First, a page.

Guest Author Monday

Please welcome today’s guest author — Laura Strickland

 Devil Black and the “What If” Factor  

devilblackMany writers suffer from writer’s block, at least occasionally.  I can honestly say I’ve rarely had that problem.  Ideas usually bombard my brain the way cosmic radiation strikes the Earth’s atmosphere (and sometimes with as little coherence.)  My problem is holding onto the thoughts until I can do something with them.  I have scribbled plot twists on old envelopes found in my glove compartment and jotted  conversations between my characters down on the backs of shopping lists.  Scraps of paper become precious things.

I get ideas in the strangest places, and often when my mind is otherwise occupied: when I’m grocery shopping, when I’m walking the dog, when I’m cleaning the house. (I confess this happens fairly seldom, as I don’t clean as often as I should.)  I get some of my best ideas in the bathtub.  It’s as if the moment I say, “Ah!” and let my brain settle, all those ideas that have been queuing up behind the “I have to dos” come streaming in.

And I know that if I ever do get stuck for writing ammunition, I need only ask myself, “What if?”  It’s a game I love to play, one with endless answers to a wide array of questions.  Here’s me doing the dusting: “What if aliens took over the earth and they were all dogs?  What would happen to the dogs that were already here?”  Cue the plot for an uber-strange futuristic Science Fiction.  Here’s me again, this time folding the laundry: “What if a woman in nineteenth-century Oregon disguised herself as a lumberjack and lived with a work crew in the redwood forest?”  Cue an Historical Romance, maybe featuring a climactic scene with an axe fight.

When I decided to write my new Historical Romance, Devil Black, I asked myself: “What if I create a hero who’s an absolute devil?  What if he’s been denounced by everyone he knows?  What if even he believes his heart is beyond redemption?  And what if love presents him with one last chance?”

Cue Dougal MacRae, also known as Devil Black.  I knew I had to make him irresistible to look at: tall, with midnight dark hair and smoky, gray eyes – and Scottish, oh yes, he had to be wearing a kilt.  Why even bother if I couldn’t put him in a kilt?  And what sort of heroine could live up to this creation?  What if she was fiery, sometimes too impulsive for her own good, and on her own mission, nursing her own past hurts?  What if the last thing either of them expected was an undeniable attraction and an unstoppable desire?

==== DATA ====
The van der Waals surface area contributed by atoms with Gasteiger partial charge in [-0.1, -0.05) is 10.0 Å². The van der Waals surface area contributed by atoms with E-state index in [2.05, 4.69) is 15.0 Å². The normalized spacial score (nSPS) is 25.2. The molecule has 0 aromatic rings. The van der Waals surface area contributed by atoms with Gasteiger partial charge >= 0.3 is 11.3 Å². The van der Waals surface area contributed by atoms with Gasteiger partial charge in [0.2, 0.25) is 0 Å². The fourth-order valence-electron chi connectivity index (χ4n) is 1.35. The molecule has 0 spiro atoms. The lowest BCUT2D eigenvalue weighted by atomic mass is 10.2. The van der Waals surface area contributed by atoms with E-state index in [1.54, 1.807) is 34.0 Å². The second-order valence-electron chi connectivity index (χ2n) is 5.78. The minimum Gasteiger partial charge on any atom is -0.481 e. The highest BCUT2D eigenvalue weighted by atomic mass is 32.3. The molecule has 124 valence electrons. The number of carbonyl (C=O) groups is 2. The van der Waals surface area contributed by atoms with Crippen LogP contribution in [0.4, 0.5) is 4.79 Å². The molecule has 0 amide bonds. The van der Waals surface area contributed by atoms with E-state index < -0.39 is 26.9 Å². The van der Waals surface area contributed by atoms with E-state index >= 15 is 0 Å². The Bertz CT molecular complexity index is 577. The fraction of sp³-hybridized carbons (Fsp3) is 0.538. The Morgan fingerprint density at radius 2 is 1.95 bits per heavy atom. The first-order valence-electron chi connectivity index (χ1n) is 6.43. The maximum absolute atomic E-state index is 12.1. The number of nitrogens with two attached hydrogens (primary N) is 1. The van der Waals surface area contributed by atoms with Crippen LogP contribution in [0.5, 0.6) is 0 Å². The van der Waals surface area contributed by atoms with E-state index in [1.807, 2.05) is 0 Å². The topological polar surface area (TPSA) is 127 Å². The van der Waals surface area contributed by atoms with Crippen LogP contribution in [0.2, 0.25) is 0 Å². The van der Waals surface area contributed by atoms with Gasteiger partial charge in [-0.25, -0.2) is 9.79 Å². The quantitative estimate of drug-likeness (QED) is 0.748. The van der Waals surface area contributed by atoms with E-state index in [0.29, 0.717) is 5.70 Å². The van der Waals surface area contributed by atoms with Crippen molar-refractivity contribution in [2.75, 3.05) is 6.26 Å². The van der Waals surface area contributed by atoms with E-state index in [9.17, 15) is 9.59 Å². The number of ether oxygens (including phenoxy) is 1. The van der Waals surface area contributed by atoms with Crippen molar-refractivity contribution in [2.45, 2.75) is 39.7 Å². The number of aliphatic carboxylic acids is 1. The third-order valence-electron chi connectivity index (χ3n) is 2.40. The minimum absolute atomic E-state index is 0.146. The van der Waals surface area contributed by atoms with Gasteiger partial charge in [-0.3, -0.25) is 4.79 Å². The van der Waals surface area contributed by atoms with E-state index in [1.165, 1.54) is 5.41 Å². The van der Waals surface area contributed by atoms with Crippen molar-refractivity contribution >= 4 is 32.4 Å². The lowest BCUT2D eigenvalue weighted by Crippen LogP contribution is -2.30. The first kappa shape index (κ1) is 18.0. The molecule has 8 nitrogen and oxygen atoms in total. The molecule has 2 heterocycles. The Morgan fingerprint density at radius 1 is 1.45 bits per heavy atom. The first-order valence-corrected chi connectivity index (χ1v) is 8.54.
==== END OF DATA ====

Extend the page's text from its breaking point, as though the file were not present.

As usually happens when I write, Dougal and his heroine, Isobel, took on their own personalities and began to tell their own story.  They brought a heap of difficulties with them, including danger and more than a little violence.  Most of all they brought passion that made me ask, “What if they do manage to live happily ever after?”

Here’s the blurb:  Disgraced in her father’s eyes, Isobel Maitland travels to Scotland, determined to purchase her sister’s happiness at the cost of her own. But when her coach is held up and she is abducted by a dangerous highwayman, she faces an unexpected choice: suffer the loveless union to which she has resigned herself, or marry this ruthless, Scottish outlaw who can ignite her desire with a single touch.

They call him “Diabhal Dubh” – Devil Black – and he spends his days terrorizing the countryside, trying to outdistance the memories that torture him. The King has decreed he must settle and take a wife. And when he steals the alluring woman betrothed to his enemy, Dougal MacRae sees a way to both answer the King’s demand and obtain the revenge he has sought so long…

If you would like to share Dougal and Isobel’s story, Devil Black is available from Amazon in both ebook and print formats

Or from the publisher, The Wild Rose Press’s web site.

Be sure and visit my author’s web page to learn about other Celtic heroes I’ve created, at: www.laurastricklandbooks.com

And next time you want to tell a story, just ask yourself, “What if?”

Thanks Laura for joining us today.                            

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